Murphy approaches the spider and Marci lets loose with the uranium shell. The damage done by the shell is negligible, and I’m not sure that we’re supposed to believe the beast’s hide is impenetrable, or that Marci simply missed with her first shot. There’s only one shell left after the miss, however, and Murphy attempts to move in closer. The spider rears up and damages the helicopter, knocking Marci off. Marci has tied a rope around her waist so she doesn’t plummet to her death. Nonetheless, I don’t care what kind of knot she tied, if she really fell as far as the movie indicates she would suffer severe internal injuries when the rope breaks her fall. She’s tougher than a space shuttle pilot and evil government spook rolled into one, however, and still has hold of the missile launcher after her plunge. While Murphy wrestles with the controls of the ‘copter to keep it from crashing, Marci draws a bead on the spider and as it rears up she fires a shell right down its throat. The monster’s ticket has been punched, and after the requisite explosion of slime our slippery protagonists sputter off to celebrate their victory.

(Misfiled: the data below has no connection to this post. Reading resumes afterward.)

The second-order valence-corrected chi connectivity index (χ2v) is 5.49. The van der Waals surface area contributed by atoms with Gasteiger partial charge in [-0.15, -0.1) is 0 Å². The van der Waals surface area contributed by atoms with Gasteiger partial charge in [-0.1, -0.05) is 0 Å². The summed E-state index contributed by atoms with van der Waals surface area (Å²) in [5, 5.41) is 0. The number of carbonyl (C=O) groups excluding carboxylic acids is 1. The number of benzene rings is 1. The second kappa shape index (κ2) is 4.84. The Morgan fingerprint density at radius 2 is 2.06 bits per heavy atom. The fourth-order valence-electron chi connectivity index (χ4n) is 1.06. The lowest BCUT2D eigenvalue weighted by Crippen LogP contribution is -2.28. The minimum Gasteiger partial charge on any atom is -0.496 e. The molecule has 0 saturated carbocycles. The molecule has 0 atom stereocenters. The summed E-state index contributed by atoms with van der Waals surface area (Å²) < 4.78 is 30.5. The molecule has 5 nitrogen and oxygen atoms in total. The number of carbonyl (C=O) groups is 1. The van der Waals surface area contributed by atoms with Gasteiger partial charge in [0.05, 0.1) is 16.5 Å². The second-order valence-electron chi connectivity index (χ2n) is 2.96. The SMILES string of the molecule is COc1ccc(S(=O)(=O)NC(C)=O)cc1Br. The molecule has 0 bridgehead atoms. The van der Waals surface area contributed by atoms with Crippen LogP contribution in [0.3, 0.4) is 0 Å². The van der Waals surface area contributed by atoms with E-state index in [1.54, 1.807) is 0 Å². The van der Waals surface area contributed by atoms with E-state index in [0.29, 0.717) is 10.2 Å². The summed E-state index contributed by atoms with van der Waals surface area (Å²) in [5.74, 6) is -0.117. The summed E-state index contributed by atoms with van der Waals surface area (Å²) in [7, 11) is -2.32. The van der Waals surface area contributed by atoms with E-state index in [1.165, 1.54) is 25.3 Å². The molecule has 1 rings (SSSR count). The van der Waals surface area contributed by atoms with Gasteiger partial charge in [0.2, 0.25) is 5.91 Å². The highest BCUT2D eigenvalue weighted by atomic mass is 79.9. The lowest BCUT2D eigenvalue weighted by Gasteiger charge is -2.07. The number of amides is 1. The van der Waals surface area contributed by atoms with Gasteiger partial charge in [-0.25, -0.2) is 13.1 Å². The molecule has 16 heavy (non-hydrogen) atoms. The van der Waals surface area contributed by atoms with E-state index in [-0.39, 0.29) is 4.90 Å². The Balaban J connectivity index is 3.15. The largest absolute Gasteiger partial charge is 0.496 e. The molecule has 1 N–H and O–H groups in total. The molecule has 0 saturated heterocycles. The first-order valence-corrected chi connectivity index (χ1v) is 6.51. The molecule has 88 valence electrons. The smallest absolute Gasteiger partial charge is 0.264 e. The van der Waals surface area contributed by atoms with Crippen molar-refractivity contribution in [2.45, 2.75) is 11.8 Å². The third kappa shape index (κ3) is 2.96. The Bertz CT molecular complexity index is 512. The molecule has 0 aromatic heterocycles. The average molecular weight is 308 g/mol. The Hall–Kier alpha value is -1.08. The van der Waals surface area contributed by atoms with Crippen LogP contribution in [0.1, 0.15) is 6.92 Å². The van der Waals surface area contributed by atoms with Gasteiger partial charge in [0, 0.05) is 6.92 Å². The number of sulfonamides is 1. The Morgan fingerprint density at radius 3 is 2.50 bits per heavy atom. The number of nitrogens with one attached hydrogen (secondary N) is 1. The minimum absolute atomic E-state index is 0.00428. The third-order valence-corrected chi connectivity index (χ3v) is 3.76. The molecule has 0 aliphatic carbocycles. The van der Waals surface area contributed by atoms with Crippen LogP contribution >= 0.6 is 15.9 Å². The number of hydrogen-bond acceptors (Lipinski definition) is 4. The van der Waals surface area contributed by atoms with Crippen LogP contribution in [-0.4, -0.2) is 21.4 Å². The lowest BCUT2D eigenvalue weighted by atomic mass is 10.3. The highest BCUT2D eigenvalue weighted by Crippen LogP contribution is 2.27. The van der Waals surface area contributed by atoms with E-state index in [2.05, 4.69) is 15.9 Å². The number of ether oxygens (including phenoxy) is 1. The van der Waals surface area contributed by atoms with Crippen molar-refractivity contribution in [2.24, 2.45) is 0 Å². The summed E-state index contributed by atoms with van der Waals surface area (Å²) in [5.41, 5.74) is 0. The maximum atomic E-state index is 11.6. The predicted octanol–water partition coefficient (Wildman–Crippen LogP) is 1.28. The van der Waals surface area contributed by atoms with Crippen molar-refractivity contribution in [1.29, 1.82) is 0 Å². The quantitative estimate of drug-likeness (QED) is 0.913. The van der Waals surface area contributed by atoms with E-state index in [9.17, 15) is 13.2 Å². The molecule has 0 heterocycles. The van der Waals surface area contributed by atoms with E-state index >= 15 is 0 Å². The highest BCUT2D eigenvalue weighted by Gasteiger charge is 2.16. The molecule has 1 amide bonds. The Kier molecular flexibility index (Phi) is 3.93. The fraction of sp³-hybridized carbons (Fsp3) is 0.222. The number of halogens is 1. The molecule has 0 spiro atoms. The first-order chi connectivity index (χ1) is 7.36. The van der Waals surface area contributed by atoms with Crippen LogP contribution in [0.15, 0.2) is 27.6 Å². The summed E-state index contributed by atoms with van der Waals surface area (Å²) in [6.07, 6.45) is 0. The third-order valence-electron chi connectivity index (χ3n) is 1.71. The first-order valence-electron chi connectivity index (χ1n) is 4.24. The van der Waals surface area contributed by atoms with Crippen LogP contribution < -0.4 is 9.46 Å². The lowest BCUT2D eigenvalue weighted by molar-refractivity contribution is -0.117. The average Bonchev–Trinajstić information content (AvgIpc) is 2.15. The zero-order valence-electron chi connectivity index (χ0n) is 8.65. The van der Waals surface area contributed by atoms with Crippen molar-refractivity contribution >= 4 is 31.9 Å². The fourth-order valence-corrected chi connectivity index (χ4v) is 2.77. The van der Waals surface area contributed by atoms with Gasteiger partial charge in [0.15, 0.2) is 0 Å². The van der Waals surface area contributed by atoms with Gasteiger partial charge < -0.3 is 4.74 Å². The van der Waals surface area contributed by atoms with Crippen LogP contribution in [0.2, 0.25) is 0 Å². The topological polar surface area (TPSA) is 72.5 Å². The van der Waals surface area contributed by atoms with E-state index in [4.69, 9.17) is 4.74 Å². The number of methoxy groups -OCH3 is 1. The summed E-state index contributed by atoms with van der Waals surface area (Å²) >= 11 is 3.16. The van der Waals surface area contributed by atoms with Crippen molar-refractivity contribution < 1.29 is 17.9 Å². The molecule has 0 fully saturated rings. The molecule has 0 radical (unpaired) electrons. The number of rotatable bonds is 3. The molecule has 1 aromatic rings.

Epilogue: In Celebration of B Movies
Epilogue: In Celebration of B Movies
Now that this bugger has been rocked to sleep, I must explain my reluctance to savage the beast that I noted in my introduction. One of the reasons that I find harmless little B movies like this to be such fun is the acting. I say this with a completely straight face. I’m not being post-modern or cynical, taking ghoulish pleasure in laughably bad performances. On the contrary, what I enjoy are sincere and dedicated performances from the lovely B movie ladies that star in these films. B flicks like Spiders give actresses, that Hollywood would normally relegate to bit parts a chance to prove their mettle. I want to be crystal clear that I’m not craving exploitation here. None of the flicks we’ve seen demanded that their female leads appear nude or in sex scenes, and I have to give all three a great deal of credit on that ground alone. I’m as red-blooded as any other American male, but I still feel that filmmaking based around sleaze simply sad and dispiriting. On the contrary, all three of our USA Chow Time delicacies have given some quite pretty ladies the chance to ACT, ACT, ACT! They’ve been given the chance to hog that camera, make it love them, and make the film they’re in a success because of their charismatic performances. Whether they were successful on that score is a verdict that I will leave to posterity.